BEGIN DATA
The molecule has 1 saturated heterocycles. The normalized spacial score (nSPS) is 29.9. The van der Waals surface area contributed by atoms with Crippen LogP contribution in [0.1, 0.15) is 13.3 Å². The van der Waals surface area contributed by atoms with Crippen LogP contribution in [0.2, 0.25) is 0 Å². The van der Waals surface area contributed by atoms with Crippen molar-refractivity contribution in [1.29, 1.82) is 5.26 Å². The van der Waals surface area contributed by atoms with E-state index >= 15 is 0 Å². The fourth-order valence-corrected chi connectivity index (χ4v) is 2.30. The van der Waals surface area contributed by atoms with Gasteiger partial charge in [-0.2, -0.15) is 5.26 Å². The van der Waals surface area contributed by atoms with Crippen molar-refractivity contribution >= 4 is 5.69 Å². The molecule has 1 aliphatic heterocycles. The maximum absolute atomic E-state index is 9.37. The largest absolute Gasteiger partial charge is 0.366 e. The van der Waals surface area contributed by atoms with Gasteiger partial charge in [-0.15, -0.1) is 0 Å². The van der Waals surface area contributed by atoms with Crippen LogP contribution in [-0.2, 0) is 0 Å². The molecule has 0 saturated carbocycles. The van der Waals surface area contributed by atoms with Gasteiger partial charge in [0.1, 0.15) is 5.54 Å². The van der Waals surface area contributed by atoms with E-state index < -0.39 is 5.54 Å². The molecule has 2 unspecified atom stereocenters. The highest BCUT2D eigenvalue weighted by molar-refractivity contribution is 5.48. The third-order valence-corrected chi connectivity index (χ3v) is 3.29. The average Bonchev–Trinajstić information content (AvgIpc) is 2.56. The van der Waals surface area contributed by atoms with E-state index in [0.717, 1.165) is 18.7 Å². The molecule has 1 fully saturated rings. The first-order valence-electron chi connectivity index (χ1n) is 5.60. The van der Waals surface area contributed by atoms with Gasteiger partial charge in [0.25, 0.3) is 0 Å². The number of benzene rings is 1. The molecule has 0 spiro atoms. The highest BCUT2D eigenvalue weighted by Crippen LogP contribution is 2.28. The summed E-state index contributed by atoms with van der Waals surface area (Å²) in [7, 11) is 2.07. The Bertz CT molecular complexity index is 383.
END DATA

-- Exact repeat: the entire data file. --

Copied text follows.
The molecule has 1 saturated heterocycles. The normalized spacial score (nSPS) is 29.9. The van der Waals surface area contributed by atoms with Crippen LogP contribution in [0.1, 0.15) is 13.3 Å². The van der Waals surface area contributed by atoms with Crippen LogP contribution in [0.2, 0.25) is 0 Å². The van der Waals surface area contributed by atoms with Crippen molar-refractivity contribution in [1.29, 1.82) is 5.26 Å². The van der Waals surface area contributed by atoms with E-state index >= 15 is 0 Å². The fourth-order valence-corrected chi connectivity index (χ4v) is 2.30. The van der Waals surface area contributed by atoms with Gasteiger partial charge in [-0.2, -0.15) is 5.26 Å². The van der Waals surface area contributed by atoms with Crippen molar-refractivity contribution >= 4 is 5.69 Å². The molecule has 1 aliphatic heterocycles. The maximum absolute atomic E-state index is 9.37. The largest absolute Gasteiger partial charge is 0.366 e. The van der Waals surface area contributed by atoms with Gasteiger partial charge in [-0.15, -0.1) is 0 Å². The van der Waals surface area contributed by atoms with Crippen LogP contribution in [-0.2, 0) is 0 Å². The molecule has 0 saturated carbocycles. The van der Waals surface area contributed by atoms with Gasteiger partial charge in [0.1, 0.15) is 5.54 Å². The van der Waals surface area contributed by atoms with E-state index < -0.39 is 5.54 Å². The molecule has 2 unspecified atom stereocenters. The highest BCUT2D eigenvalue weighted by molar-refractivity contribution is 5.48. The third-order valence-corrected chi connectivity index (χ3v) is 3.29. The average Bonchev–Trinajstić information content (AvgIpc) is 2.56. The van der Waals surface area contributed by atoms with E-state index in [0.717, 1.165) is 18.7 Å². The molecule has 1 fully saturated rings. The first-order valence-electron chi connectivity index (χ1n) is 5.60. The van der Waals surface area contributed by atoms with Gasteiger partial charge in [0.25, 0.3) is 0 Å². The number of benzene rings is 1. The molecule has 0 spiro atoms. The highest BCUT2D eigenvalue weighted by Crippen LogP contribution is 2.28. The summed E-state index contributed by atoms with van der Waals surface area (Å²) in [7, 11) is 2.07. The Bertz CT molecular complexity index is 383.